The internet has frequently been compared with America’s Wild West. When it comes to sales over the Internet, or e-commerce, the comparison stems from the notion that anything goes. That might be from the best deals you can find anywhere that undercut anything on offer from conventional retail outlets, through to dubious or knock-off products. Then, of course, there’s all manner of advertising, from that which is perfectly accurate, responsible and able to be substantiated scientifically or otherwise, through to blatantly false or misleading.
The vast majority of Internet buyers know this – seemingly being prepared to accept the risks of the Wild West, a risk that’s often seen as an acceptable trade-off against the freedom the Internet offers in an otherwise increasingly regulated world.
For those reliant on natural health products, particularly ones that have been exorcised from EU markets by zealous regulators following both national and EU rules and regulations, the Internet has often been a saviour. Sometimes literally, in the life-saving sense.
The European Commission has been developing plans on how it’s going to regulate food-ag businesses – and is proposing a number of measures over the coming years to ensure tighter enforcement of EU regulations on the cyber-market.
Part of this process is the draft recommendation targeting food supplements. Could this recommendation restrict EU citizen’s access to important natural health products. We are definitely concerned it might.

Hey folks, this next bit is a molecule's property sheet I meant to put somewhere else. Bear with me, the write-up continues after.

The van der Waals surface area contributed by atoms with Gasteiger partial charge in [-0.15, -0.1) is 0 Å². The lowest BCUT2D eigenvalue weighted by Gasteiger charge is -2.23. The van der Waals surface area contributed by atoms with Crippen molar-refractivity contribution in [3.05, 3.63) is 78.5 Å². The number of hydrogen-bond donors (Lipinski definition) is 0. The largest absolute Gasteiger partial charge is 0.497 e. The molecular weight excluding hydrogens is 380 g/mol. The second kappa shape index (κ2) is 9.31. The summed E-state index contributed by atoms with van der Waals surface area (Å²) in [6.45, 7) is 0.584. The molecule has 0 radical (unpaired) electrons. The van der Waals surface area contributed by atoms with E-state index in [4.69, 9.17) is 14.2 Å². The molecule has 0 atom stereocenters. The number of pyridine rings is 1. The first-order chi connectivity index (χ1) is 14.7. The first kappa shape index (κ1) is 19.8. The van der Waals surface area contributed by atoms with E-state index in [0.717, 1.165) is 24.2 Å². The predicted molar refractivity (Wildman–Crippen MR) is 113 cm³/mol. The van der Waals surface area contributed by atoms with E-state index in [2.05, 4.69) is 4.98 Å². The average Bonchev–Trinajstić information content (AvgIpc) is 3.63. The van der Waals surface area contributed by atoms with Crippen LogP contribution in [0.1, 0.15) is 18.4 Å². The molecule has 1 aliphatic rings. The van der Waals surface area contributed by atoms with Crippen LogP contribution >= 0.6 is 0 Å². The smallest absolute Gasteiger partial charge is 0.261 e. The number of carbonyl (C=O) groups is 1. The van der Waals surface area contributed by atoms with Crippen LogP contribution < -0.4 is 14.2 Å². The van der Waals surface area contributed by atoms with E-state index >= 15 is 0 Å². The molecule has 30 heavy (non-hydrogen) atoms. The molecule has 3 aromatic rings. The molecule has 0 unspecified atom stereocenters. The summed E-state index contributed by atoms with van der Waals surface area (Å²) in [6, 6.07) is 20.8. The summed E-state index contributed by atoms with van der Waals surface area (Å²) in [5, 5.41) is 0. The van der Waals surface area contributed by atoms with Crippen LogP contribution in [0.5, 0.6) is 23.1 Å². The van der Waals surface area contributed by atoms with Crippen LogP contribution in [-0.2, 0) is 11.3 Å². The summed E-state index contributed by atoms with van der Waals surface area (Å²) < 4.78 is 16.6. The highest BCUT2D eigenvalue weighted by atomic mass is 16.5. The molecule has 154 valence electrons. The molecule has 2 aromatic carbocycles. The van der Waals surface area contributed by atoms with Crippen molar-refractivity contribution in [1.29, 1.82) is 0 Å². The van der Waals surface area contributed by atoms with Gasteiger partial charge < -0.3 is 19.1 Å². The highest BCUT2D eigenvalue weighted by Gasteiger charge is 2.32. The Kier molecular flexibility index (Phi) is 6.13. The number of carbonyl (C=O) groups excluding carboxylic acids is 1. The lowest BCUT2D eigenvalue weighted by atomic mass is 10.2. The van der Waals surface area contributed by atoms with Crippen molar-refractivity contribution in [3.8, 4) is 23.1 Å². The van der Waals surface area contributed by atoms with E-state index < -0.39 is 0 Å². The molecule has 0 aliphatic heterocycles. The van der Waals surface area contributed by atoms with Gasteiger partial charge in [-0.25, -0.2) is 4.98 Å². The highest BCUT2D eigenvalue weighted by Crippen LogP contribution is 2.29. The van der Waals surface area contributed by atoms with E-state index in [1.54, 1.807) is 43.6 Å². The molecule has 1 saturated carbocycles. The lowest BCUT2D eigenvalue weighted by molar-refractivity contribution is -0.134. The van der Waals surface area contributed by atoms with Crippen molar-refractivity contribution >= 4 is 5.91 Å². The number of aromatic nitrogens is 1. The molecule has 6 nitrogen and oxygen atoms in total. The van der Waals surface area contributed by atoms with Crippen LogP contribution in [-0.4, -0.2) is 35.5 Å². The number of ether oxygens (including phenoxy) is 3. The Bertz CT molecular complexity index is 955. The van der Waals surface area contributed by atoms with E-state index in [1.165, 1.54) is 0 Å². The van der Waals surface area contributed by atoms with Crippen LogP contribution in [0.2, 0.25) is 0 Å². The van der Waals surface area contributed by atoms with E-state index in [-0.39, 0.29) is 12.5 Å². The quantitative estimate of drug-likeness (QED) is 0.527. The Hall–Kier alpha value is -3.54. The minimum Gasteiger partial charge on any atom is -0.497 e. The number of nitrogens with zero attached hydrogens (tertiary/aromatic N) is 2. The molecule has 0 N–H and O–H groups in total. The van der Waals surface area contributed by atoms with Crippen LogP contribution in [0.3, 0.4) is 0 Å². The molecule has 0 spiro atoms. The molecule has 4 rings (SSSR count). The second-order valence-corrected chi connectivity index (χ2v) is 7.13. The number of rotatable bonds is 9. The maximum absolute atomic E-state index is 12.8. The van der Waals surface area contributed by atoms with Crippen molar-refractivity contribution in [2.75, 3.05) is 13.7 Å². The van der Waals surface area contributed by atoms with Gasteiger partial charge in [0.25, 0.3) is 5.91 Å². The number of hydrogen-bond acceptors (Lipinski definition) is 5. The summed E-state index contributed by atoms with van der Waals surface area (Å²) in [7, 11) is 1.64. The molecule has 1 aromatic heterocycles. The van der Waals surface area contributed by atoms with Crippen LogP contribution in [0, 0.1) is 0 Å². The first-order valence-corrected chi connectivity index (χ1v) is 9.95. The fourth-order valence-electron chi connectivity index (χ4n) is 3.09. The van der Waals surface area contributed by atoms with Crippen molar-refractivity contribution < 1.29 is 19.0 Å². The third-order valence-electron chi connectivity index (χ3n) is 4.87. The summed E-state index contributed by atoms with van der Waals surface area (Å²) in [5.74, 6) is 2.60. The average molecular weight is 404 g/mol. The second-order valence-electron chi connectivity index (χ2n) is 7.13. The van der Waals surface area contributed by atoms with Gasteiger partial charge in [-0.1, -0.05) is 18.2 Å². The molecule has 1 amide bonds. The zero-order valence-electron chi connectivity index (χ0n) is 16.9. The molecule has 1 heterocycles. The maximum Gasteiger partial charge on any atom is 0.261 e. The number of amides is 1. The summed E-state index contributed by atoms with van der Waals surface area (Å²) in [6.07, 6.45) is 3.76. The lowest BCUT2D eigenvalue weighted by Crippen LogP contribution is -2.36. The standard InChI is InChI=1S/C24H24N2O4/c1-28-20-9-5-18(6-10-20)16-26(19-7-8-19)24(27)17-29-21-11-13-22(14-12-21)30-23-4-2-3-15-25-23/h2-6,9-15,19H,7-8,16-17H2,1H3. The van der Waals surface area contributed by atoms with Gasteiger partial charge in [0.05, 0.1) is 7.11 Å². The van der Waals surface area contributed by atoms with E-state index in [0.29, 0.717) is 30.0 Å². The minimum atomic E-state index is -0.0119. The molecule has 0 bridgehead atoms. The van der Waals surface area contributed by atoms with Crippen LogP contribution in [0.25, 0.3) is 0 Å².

The recommendation is designed to create a more cooperative approach between national authorities in the EU. But however well-intentioned it might be in its efforts to crack down on cowboy operators’ and those selling endangered species of herbs, ANH-Intl founder and executive director Rob Verkerk, suggested that “This draft recommendation from the Commission looks a lot more like it’s about Big Pharma and Big Food protection rather than consumer or endangered species protection”.
Accordingly, we’re in the process of taking our concerns to the Commission and to Members of the European Parliament.
Devil in the detail
There are a few givens: Internet sales are notoriously difficult to regulate, there’s a much higher proportion of cowboy operators selling on the Internet than through brick and mortar retail outlets, and some species of herbs are genuinely threatened by over-exploitation of wild herbs and insufficient sustainable cultivation of those species.
That makes a concerted effort to tidy up these problem areas justified. The Commission’s proposal involves a control period, expected from September through November 2017, when EU member states, on a voluntary basis, will collect and evaluate information on non-compliance with EU laws, misleading advertising and other information pertaining to food supplements. Dipping its toes in the water, the Commission has agreed, based on stakeholder concerns, to focus initially on 4 ingredients, all regarded as novel foods.